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Herb-Brined Roast Turkey

Source: Thanksgiving 101
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Rating: 5   Reviews: 1 See Reviews
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Active Time:  10 Minutes
Total Time:  5 Hours
  Makes 15 to 20 servings
This method only works with fresh turkeys -- self-basting, frozen, and kosher turkeys have already been salted. To estimate the amount of brine, place the turkey in the container and measure in enough cold water to cover the bird completely. The amount of brine can be adjusted as needed: for each 2 quarts water, use 1/2 cup kosher or 1/4 cup plain table salt (kosher salt is less salty than table salt), 1 1/2 teaspoons each of dried rosemary, thyme, and sage, and 3/4 teaspoon each of dried marjoram, celery seeds, and peppercorns.
One 15- to 20-pound fresh turkey
2 cups kosher salt or 1 cup plain (noniodized) table salt
2 tablespoons dried rosemary
2 tablespoons dried thyme
2 tablespoons dried sage
1 tablespoon dried marjoram
1 tablespoon celery seeds
1 tablespoon black peppercorns
1 medium onion, chopped
1 medium carrot, chopped
1 medium celery rib, chopped
6 tablespoons (3/4 stick) unsalted butter, at room temperature
About 1 1/2 quarts Homemade Turkey Stock (see recipe), plus more as needed for gravy
Pan Gravy 101, as needed (see recipe)
Other necessary recipes:
Homemade Turkey Stock 101 Pan Gravy 101
EQUIPMENT: Large (over 6-gallon) stockpot or other receptacle (holds a 15-18 pound bird)

The night before roasting, rinse the turkey inside and out with cold water. Reserve the turkey neck and giblets to use in gravy or stock.

In a very large stockpot, mix 2 gallons cold water with the salt, rosemary, thyme, sage, marjoram, celery seeds, and peppercorns, stirring until the salt dissolves. Place the turkey in the pot. Cover and place in a cold spot (lower than 40 degrees) or the refrigerator and let stand overnight.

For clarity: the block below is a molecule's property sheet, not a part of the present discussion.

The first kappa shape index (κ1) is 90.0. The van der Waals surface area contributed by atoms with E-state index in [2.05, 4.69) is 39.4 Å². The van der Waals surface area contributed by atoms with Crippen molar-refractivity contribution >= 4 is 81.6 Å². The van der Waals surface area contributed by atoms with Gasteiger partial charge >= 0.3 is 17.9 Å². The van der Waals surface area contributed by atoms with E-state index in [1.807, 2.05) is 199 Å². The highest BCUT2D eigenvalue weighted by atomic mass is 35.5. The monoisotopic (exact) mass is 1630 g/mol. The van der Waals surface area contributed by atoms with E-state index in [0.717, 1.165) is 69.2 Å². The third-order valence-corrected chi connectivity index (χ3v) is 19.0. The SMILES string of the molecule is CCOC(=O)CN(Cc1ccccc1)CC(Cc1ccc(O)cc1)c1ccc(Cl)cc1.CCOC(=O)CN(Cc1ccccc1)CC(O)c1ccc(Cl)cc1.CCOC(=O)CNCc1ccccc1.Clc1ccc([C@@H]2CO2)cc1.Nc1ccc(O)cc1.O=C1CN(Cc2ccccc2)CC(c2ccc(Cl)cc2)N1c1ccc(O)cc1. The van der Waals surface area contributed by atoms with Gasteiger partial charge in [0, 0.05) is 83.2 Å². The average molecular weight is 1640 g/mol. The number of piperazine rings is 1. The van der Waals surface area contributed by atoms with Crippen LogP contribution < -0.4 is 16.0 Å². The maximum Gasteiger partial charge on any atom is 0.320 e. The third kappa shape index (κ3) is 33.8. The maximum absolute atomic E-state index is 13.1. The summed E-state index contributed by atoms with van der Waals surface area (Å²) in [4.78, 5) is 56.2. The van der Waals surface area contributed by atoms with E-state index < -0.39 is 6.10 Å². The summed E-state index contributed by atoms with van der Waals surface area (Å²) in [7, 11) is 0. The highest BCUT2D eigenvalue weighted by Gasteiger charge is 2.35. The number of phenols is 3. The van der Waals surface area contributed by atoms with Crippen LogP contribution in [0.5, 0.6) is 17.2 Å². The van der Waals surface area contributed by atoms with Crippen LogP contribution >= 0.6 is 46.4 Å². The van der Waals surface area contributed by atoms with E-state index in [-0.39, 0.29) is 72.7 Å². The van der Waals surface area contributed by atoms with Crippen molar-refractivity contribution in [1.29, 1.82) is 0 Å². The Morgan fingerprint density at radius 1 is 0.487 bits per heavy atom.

Position a rack in the lower third of the oven and preheat to 325 degrees. In a small bowl, mix the onion, carrot, and celery.

Remove the turkey from the brine and rinse well, inside and out, under cold running water. Pat the skin and body cavities dry with paper towels. Turn the turkey on its breast. Loosely fill the neck cavity with the onion mixture. Using a thin wooden or metal skewer, pin the neck skin to the back. Fold the turkey's wings akimbo behind the back or tie to the body with kitchen string. Loosely fill the large body cavity with the remaining onion mixture. Don't run the risk of baking the stuffing in the turkey, as the salty juices could ruin it. Instead, loosely fill the cavities with seasoning vegetables and bake the stuffing on the side. Place the drumsticks in the hock lock or tie together with kitchen string.

Place the turkey, breast side up, on a rack in the roasting pan. Rub all over with the butter. Tightly cover the breast area with aluminum foil. Pour 2 cups of the turkey stock into the bottom of the pan.

Roast the turkey, basting all over every 30 minutes with the juices on the bottom of the pan (lift up the foil to reach the breast area), until a meat thermometer inserted in the meaty part of the thigh (but not touching a bone) reads 180 degrees, about 4 1/2 hours. Whenever the drippings evaporate, add stock to moisten them (about 1 1/2 cups at a time). Remove the foil during the last hour to allow the breast skin to brown.

Transfer the turkey to a large serving platter and let it stand for at least 20 minutes before carving. Meanwhile, make the pan gravy. Carve the turkey and serve the gravy alongside.

Recipe reprinted by permission of Broadway Books. All rights reserved.
Date Added: 01/01/2008
Part of These Recipe Collections Find Similar Recipes »
 Thanksgiving Turkey
Nutrition Facts per Serving
Yield:   Makes 15 to 20 servings
Calories: 408
Fat. Total: 13g
Fiber: 1g
Carbohydrates, Total: 2g
Sodium: 858mg
% Cal. from Fat: 29%
Cholesterol: 177mg
Protein: 67g
Spotlight Recipe Review See all 1 reviews »

Rating: 5
by: jackie Reviewed: 10/27/2009
Brined turkey
my husband has been using brine recipes for years for both chickens and turkeys..we actually have used both frozen and fresh turkeys and chickens in brines. They always come out super moist and we never prepare our poultry or even pork, any other way!
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